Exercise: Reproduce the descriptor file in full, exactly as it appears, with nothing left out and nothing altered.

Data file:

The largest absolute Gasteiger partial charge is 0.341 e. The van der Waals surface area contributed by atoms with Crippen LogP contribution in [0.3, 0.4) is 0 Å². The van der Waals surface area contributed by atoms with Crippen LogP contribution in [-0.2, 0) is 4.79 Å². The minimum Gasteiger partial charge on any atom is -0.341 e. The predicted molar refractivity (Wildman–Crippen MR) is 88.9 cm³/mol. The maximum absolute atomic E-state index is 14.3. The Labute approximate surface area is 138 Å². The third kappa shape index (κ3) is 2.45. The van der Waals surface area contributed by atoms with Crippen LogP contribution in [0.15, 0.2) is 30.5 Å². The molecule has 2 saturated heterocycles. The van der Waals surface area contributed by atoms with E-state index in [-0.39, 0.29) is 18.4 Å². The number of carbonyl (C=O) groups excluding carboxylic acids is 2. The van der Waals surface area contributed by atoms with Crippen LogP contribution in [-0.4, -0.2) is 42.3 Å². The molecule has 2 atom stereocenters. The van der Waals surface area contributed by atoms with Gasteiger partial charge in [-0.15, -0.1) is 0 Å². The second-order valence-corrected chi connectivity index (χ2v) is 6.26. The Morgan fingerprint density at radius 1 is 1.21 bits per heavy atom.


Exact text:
The largest absolute Gasteiger partial charge is 0.341 e. The van der Waals surface area contributed by atoms with Crippen LogP contribution in [0.3, 0.4) is 0 Å². The van der Waals surface area contributed by atoms with Crippen LogP contribution in [-0.2, 0) is 4.79 Å². The minimum Gasteiger partial charge on any atom is -0.341 e. The predicted molar refractivity (Wildman–Crippen MR) is 88.9 cm³/mol. The maximum absolute atomic E-state index is 14.3. The Labute approximate surface area is 138 Å². The third kappa shape index (κ3) is 2.45. The van der Waals surface area contributed by atoms with Crippen LogP contribution in [0.15, 0.2) is 30.5 Å². The molecule has 2 saturated heterocycles. The van der Waals surface area contributed by atoms with E-state index in [-0.39, 0.29) is 18.4 Å². The number of carbonyl (C=O) groups excluding carboxylic acids is 2. The van der Waals surface area contributed by atoms with Crippen LogP contribution in [-0.4, -0.2) is 42.3 Å². The molecule has 2 atom stereocenters. The van der Waals surface area contributed by atoms with Gasteiger partial charge in [-0.15, -0.1) is 0 Å². The second-order valence-corrected chi connectivity index (χ2v) is 6.26. The Morgan fingerprint density at radius 1 is 1.21 bits per heavy atom.